Eloise, the basset hound, squirms on the exam table, getting her lengthy and floppy ears checked. Out front, well-groomed gray tabby Star climbs the high-rise cat tree in the glass-enclosed adoption room. She’s out of her cage to enjoy playing by herself. (She doesn’t play so well with others, the docs say.) Most of the other cats spend 90 percent of the time out of their cages.
Atlantic Animal Hospital, which once occupied 1,400 square feet in Landfall Center, now comprises 10,000 square feet in its own new building across Military Cutoff Road from Mayfaire Town Center. And less than a year ago, it got new owners. Two friends, Michele Rohrer and Laurie Parish, will celebrate the first anniversary of their purchase on Aug. 12. Both women – 80 percent of vets are female – graduated from N.C. State. Becoming a vet satisfied a life-long goal for Rohrer. Parish, on the other hand, did her undergraduate work at DePaul University in Chicago in art history. While working at a gallery, she spotted horses pulling a weighted-down tourist wagon and decided then that being a vet was meant for her.Read the story of two Wilmington, NC veterinarians who became animal hospital owners Click To Tweet
The two doctors of veterinary medicine bought the practice from Dr. Melvin Howard. “(Howard) approached us and said he was looking to sell out,” Parish said. “It was really something we weren’t looking to do – very out of the blue – but it was a really great opportunity.” But Parish and Rohrer had just four or five days to make up their minds. “We talked about how to get the resources,” Rohrer said. “We had, through a mutual friend, met Chad (Reed) of Live Oak Bank and he spoke to us at a birthday dinner.”
Live Oak “knew the practice, the location, the potential, and they knew us,” Parish said. That included having a client base of more than 4,000, many of whom own more than one pet. But this wasn’t your typical proposal to buy a business. “We have nothing to give you and we just want to buy this practice – and we want to do it in a month,” Parish remembers telling the bank. “And, we want to borrow a lot of money,” Rohrer and Parish said simultaneously, laughing.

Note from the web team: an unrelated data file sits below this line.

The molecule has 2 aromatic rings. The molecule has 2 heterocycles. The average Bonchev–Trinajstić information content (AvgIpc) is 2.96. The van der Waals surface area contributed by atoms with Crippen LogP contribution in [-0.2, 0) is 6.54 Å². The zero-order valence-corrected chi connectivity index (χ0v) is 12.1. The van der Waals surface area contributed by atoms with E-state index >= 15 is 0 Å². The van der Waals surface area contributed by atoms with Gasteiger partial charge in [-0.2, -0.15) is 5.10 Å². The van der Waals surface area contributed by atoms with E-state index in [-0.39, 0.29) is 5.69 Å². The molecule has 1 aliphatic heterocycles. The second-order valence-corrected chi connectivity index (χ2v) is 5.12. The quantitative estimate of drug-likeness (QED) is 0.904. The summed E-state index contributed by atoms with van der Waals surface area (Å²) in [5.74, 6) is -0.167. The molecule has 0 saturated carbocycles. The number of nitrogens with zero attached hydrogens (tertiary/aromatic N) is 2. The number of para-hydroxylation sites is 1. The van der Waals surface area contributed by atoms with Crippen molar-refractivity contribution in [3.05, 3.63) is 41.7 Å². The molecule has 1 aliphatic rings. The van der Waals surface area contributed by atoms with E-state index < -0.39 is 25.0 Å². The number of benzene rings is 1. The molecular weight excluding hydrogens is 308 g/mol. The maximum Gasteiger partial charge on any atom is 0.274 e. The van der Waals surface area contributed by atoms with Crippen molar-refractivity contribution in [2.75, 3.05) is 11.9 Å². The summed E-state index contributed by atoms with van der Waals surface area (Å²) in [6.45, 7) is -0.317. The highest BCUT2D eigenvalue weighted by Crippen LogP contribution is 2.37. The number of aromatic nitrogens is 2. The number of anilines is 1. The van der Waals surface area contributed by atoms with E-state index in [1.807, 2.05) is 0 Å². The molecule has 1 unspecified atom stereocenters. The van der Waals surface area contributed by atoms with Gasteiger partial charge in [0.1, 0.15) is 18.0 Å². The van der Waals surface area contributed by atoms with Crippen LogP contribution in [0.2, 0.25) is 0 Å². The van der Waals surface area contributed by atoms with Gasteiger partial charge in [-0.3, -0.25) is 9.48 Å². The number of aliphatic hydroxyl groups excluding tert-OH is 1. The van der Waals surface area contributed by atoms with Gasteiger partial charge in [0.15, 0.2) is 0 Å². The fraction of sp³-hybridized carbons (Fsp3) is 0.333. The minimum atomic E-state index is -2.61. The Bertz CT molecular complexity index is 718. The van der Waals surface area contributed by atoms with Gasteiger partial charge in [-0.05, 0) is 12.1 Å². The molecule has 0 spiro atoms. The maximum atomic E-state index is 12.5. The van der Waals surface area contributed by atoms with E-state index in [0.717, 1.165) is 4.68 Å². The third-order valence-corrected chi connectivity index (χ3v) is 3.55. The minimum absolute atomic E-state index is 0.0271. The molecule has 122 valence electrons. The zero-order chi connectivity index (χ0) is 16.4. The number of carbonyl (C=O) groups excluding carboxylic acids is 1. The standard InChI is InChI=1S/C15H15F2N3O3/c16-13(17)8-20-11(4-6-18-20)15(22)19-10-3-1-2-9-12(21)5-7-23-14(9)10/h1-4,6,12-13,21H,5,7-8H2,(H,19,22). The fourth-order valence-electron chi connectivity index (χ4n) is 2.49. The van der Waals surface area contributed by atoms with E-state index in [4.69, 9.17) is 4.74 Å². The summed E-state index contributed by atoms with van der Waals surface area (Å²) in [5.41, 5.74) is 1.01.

Lucky for them, Live Oak isn’t your typical financial institution. The Wilmington-based bank specializes in lending to veterinarians, dentists and independent pharmacists. The bank feels that such customers are good risks as they take over strong practices. But practicing veterinary medicine and running a business “have little or nothing to do with each other,” Parish said. Vet school “doesn’t really prepare you at all to run a business.” The answer was a practice manager, Robin Sigismondi, who coordinates and manages the 32 full- and part-time employees, among other tasks.
Additionally, the practice has a bookkeeper and someone who oversees the kennel. There’s a lot for everyone to do at the animal hospital, and all 10,000 square feet gets used. The practice offers hospitalization, surgery, digital radiology, dental, cardiology, ultrasound, boarding, doggie day care, dog and cat grooming, and they’re starting to do some orthopedic surgery, Rohrer said. “We have a veterinary dentist that leases space from us and just started a couple of months ago,” she added.
Though the focus is their sizable practice, the vets are also looking beyond their walls. “It’s frustrating for all vets that if you need a specialist we only have a handful available” in Wilmington, Rohrer said. You don’t want your doctor to have to tell you to drive your sick pet two hours for treatment, she added. “Our goal is to have internal medicine, an oncologist, cardiologist in this area.” The facility also has an upstairs apartment, where they plan to offer emergency service. “It’s a place for an emergency doctor to go if we turn into a 24-hour operation,” she said. “It’s a personal dream of ours.
There’s also talk of building a vet-owned rescue association. What sets their practice apart,” Rohrer said, “is that you can walk through here and every staff member can identify 85 to 90 percent of the dogs here. “If you walk through the runs, (employees) take a Sharpie, for instance, and write on our glass doors: ‘My name is Huxley. I get very stressed when I’m here. Please hand-feed me.’”
Wayne Faulkner: (910) 343-2329
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